Weight of a Whale
Date: 05/24/99 at 13:19:13 From: Aaron G. Diggens Subject: How to find the weight of a whale Hi, My kids and I would like to know the formula to find the weight of a whale. A regular person like myself can't afford to buy a scale or the crane to lift such a beast, so how do we figure out how much it really weighs through mathematics? Any help you could give us would be greatly appreciated. Thanks.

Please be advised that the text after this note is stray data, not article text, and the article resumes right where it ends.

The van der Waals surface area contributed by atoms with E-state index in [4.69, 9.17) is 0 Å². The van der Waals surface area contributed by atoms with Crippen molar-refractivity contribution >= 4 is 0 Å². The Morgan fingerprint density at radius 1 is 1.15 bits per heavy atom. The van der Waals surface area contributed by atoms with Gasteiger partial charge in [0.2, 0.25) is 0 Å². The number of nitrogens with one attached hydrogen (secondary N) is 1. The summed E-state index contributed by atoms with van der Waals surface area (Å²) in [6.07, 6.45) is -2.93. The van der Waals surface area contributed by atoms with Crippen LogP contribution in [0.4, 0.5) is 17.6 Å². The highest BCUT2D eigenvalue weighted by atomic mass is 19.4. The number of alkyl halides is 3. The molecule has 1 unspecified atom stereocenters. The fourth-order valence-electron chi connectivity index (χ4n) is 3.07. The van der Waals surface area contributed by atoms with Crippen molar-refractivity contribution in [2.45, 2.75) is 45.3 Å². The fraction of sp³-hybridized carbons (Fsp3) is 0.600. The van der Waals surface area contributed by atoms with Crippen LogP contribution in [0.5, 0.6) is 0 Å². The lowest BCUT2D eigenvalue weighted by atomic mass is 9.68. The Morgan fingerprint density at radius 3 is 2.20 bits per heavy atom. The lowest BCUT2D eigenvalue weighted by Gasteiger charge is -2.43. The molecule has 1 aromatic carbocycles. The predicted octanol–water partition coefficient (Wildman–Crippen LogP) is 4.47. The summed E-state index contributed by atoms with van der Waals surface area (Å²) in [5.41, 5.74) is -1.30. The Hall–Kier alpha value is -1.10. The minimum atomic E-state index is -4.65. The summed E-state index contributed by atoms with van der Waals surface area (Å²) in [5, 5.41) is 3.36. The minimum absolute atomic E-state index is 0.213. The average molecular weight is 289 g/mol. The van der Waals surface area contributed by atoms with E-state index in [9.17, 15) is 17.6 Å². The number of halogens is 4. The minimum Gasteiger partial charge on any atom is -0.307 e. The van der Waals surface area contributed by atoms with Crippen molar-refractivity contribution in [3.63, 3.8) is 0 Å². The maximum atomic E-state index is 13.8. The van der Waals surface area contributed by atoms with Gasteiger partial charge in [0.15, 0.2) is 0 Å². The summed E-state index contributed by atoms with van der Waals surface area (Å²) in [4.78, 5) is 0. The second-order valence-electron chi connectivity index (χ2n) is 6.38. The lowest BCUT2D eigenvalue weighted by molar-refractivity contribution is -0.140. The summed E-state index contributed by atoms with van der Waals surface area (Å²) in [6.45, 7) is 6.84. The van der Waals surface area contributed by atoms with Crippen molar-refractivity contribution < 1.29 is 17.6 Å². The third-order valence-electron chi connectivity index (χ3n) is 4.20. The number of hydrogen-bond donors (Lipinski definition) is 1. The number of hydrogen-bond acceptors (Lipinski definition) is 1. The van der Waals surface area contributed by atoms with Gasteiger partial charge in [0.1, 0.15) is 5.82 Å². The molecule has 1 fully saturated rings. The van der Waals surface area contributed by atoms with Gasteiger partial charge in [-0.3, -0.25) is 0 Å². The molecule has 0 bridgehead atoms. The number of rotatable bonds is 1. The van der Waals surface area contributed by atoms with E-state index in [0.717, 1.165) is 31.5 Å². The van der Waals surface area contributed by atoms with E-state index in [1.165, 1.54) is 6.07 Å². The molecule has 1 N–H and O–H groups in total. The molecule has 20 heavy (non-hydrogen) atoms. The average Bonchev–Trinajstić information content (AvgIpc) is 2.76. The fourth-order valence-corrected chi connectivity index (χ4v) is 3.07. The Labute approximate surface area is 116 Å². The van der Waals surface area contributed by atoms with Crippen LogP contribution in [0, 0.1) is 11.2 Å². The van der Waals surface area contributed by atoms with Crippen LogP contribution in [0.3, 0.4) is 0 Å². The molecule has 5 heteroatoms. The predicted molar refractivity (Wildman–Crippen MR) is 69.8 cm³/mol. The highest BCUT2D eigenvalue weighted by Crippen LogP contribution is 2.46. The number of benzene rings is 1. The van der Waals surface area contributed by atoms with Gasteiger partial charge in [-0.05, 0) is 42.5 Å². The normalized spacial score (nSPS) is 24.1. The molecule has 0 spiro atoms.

Date: 05/24/99 at 17:45:52 From: Doctor Rick Subject: Re: How to find the weight of a whale Hi, Aaron. Since a whale can float or dive, its density must be close to that of water. Therefore all you have to do is estimate the volume of the whale, and multiply the volume by the density of water. In the metric system, this is easy, since 1 cm^3 of water weighs 1 gram. There are 1,000,000 cm^3 in 1 m^3, so 1 cubic meter of water weighs 1,000,000 grams, or 1000 kg, or 1 metric ton. To estimate the volume of the whale, you could approximate it by a cylinder. Find the length and the diameter of the whale. Perhaps you can mathematically cut off part of the tail, since it has a smaller diameter than the body of the whale. In other words, imagine canning the whale and try to estimate the size of the can that would fit it. Then use the formula for the volume of a cylinder: 2 2 V = pi R L = pi D L / 4 where L is the length of the cylinder and R is the radius, or D is the diameter. This will give you a rough estimate. If you want to be more accurate, the only suggestion I could make is to fill your bathtub to the brim, place the whale gently in the bathtub, and measure the volume of water that spills on the floor (and out the door and down the stairs). I know this could cause some difficulties, so you might choose to rent a tank at a local aquarium and measure how much the water level rises when you drop the whale in. Can you figure out how to measure the volume from the water-level rise? Have fun and take good care of that whale. Remember, I only suggested that you MATHEMATICALLY cut off its tail or can it. - Doctor Rick, The Math Forum http://mathforum.org/dr.math/
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